The Fifth Annual Tribal Nations Conference was held on November 13, 2013. The conference focused on four main areas: justice and tribal sovereignty, increasing economic opportunity, expansion of comprehensive healthcare, and protecting native homelands. In addition to these topics, tribal leaders brought their own concerns to the table, including: the sequestration of Indian treaty dollars, the proposed capping of contract support reimbursements to tribes, Indian education, Federal-tribe energy policies, Indian health issues, and the strengthening of consultations.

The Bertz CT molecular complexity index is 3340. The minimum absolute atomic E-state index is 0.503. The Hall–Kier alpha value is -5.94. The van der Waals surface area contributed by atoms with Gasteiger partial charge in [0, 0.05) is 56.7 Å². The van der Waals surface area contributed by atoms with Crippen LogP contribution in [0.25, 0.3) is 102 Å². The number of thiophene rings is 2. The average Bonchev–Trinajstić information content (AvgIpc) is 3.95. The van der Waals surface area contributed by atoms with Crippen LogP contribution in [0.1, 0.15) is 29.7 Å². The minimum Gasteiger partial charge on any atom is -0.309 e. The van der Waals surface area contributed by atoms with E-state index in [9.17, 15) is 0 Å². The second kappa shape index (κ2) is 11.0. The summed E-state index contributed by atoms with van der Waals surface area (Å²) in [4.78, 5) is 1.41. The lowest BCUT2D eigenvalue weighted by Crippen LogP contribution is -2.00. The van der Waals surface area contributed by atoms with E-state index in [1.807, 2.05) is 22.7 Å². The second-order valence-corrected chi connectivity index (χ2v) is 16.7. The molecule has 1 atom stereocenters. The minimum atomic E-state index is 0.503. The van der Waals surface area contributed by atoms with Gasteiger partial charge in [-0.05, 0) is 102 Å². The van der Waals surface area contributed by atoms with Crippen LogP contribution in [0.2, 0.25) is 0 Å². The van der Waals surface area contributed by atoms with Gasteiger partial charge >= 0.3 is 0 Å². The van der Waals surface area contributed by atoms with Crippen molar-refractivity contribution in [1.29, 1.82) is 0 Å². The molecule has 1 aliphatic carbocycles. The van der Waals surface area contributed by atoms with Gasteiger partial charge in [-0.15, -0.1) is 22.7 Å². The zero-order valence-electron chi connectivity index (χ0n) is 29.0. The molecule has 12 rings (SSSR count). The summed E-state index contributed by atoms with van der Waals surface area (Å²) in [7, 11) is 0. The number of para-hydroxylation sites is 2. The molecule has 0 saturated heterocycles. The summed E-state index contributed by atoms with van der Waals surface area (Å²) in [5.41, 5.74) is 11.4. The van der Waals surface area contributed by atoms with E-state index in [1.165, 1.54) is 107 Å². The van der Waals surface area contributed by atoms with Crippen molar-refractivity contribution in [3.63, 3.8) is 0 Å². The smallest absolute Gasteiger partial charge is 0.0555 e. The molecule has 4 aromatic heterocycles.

The Sixth Annual Tribal Nations Conference was held from December 2, 2014 – December 3, 2014, in Washington, D.C. Leaders from the 566 federally recognized American Indian nations were present, along with the President, members of the cabinet, and the White House Council of Native American Affairs. Together, they spoke of issues pertinent to Native American communities, including protection of natural and cultural resources, tribal sovereignty and autonomy, economic development, and health disparities in Native communities. It was during this conference that Obama announced the launch of Generation Indigenous (Gen I), which aims to responsibly create native youth community projects, and a National Tribal Youth Network, which hopes to support leadership development of indigenous youth. In addition to this, the initiative also included the creation of the Cabinet Native Youth Listening Tour, which creates means for native youth to share their concerns and ideas with federal government leaders, and the implementation of a convention for native youth, called the White House Tribal Youth Gathering, to be held on July 9, 2015.